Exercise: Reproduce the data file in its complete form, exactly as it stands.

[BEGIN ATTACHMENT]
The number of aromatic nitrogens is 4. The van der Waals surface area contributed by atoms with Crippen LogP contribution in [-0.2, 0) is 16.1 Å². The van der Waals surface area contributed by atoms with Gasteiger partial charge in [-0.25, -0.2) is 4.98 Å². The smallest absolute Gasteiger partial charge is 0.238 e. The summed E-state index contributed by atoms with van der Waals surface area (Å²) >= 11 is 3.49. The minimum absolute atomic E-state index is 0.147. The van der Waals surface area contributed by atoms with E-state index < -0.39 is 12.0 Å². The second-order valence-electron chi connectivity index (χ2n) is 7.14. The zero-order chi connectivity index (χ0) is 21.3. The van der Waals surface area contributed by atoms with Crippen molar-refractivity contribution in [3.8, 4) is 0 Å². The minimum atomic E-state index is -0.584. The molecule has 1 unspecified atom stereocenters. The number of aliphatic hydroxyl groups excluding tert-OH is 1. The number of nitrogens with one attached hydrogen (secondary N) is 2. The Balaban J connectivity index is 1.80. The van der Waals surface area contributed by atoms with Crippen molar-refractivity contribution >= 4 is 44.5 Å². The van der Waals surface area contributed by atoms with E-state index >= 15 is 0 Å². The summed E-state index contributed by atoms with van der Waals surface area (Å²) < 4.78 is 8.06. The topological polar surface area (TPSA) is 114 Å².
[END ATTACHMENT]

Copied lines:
The number of aromatic nitrogens is 4. The van der Waals surface area contributed by atoms with Crippen LogP contribution in [-0.2, 0) is 16.1 Å². The van der Waals surface area contributed by atoms with Gasteiger partial charge in [-0.25, -0.2) is 4.98 Å². The smallest absolute Gasteiger partial charge is 0.238 e. The summed E-state index contributed by atoms with van der Waals surface area (Å²) >= 11 is 3.49. The minimum absolute atomic E-state index is 0.147. The van der Waals surface area contributed by atoms with E-state index < -0.39 is 12.0 Å². The second-order valence-electron chi connectivity index (χ2n) is 7.14. The zero-order chi connectivity index (χ0) is 21.3. The van der Waals surface area contributed by atoms with Crippen molar-refractivity contribution in [3.8, 4) is 0 Å². The minimum atomic E-state index is -0.584. The molecule has 1 unspecified atom stereocenters. The number of aliphatic hydroxyl groups excluding tert-OH is 1. The number of nitrogens with one attached hydrogen (secondary N) is 2. The Balaban J connectivity index is 1.80. The van der Waals surface area contributed by atoms with Crippen molar-refractivity contribution >= 4 is 44.5 Å². The van der Waals surface area contributed by atoms with E-state index >= 15 is 0 Å². The summed E-state index contributed by atoms with van der Waals surface area (Å²) < 4.78 is 8.06. The topological polar surface area (TPSA) is 114 Å².